La Belle Etoile Arras
ZA Les Alouettes, Saint-Nicolas-lez-Arras, Nord-Pas-de-Calais, 62223, France
More about Arras
memorial tablet to British soldiers
Life of the Virgin
Travel to Vimy Ridge
We are planning to visit Arras next spring and would like to see Vimy Ridge. How do we get there from Arras?
Re: Travel to Vimy Ridge
It's only 12 km NE of Arras so even a taxi should be possible. I believe there are buses which would take you close enough to walk to the site, probably best checked locally.
I found it extremely interesting on a visit a few years back. There are areas of reconstruction of trenches and you can really get the feel of how it must have been. The distance between the two 'lines' is not very far, near enough to recognize faces!
I have visited Arras a couple of times and found it a very attractive town of the Flemish type, two huge central squares with beautiful buildings of that style. In fact I need to go again because I found out only last year that my Grandfather is commemorated on the big Arras war memorial. Good old internet.
Travel Tips for Arras
Saint-Vaast - more spots
Here you see more views of Saint-Vaast cathedral:
1) an aisle of the church with a precious carpet against the wall;
2) the orgue, which is not so beautiful as the church would deserve;
3) the high altar;
4) a memorial tablet dedicated to the one million soldiers of the British Empire who died during World War I and who mostly rest in France.
Like many towns in Northern France, als Arras has its giants. Their names are Colas and Jacqueline and they were born in 1891, even if they had belonged to the popular tradition since 1812, when their names appeared in a song composed for a celebration in Arras.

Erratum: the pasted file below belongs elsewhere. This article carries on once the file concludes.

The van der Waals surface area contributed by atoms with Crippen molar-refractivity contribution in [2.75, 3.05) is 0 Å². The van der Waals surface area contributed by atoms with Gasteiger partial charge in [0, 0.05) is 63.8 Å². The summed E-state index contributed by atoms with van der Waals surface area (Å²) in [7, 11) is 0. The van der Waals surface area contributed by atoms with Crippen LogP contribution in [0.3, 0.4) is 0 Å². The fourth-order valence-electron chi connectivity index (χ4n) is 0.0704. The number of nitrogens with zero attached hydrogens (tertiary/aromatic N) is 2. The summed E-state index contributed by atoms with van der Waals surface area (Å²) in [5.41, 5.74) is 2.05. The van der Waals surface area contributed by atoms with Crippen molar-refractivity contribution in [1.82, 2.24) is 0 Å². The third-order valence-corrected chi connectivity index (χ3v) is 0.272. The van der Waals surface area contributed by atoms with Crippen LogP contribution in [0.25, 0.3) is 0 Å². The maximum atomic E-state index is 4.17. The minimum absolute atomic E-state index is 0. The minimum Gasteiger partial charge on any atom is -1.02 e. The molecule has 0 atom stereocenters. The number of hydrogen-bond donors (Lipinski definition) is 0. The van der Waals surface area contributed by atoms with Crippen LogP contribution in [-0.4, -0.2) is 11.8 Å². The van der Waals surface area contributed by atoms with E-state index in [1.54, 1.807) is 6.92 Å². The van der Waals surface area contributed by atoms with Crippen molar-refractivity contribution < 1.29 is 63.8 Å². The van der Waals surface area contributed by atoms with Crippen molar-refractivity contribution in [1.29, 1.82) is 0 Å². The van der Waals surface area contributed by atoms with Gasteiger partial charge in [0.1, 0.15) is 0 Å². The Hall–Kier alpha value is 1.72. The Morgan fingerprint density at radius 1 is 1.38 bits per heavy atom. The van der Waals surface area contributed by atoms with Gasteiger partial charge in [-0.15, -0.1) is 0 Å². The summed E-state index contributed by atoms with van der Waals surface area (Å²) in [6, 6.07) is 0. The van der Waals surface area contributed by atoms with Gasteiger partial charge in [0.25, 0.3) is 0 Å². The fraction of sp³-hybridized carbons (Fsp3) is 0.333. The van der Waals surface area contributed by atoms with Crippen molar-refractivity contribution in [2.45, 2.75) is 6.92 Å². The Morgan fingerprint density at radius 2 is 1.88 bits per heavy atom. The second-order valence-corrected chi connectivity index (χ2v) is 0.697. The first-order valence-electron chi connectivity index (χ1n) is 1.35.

These two wicker manikins are 6.25 metres high and wear the clothes of 18th- and 19th-century local peasants.
They were destroyed during WWI, remade after the war and they died again in 1940. They won't be reborn before 1981. The present giants are only 4 metres high and they have got a son.
Saint Jean Baptiste - inside: paintings
This is the masterpiece of Saint Jean Baptiste: a Deposition by Pieter Paul Rubens, whose mannerism is evident in Christ's body, that looks green. I particularly love the blond Madeleine, painted with a lot of curves, in contrast with the stiffness of the other characters.
Apart from Rubens's painting, worth remarking are also the painted windows of the church, like the ones you see in the second and third photos.
Mont-Saint-Eloi Abbey (ruines)(3)
A second destruction happens in 1918 ww I when the Germain army did exploded the last floor of the tower. So you must know that the actually towers where about 4 m higher before 1918.
The visit is free . There are explicative boarder on the site, but don't give much informations.
Une deuxième destruction en 1918 (première guerre mondiale) quand l'armée Allemande fait exploser le dernier étage des tours. C'est ainsi que la hauteur actuelle est de 4 m moins haute qu'à l'origine.
La visite est gratuite. Il y a un panneau explicatif sur le site, mais il ne donne que peu d'information.
Mont-Saint-Eloi Abbey (ruines)(5)
On the corner of the town marked , there is the "café de l'abbaye" (see restaurant tips). Have a look upside the doors. There is an original sign-board. I don't know how old it is (as the owner don't) but it is original and made with material of the abbey. It means youth caffe. If you take the time have a look along the streets around and be attentive to it, you can find other examples of that sort of things.
Au coin de la place, face aux ruines, il y a le "Café de l'Abbaye" (voir restaurant tips) jetez un oeil au dessus de la porte, et vous verrez une enseigne. Je ne sais pas de quelle époque elle date (la propriétaire non plus) 1765 ? mais elle est originale et proviens de matériaux de l'abbaye. On y lit: Café de la jeunesse. Si vous prenez le temps de regarder autour de vous dans les rues alentour, vous trouverez de nombreux exemple de la sorte.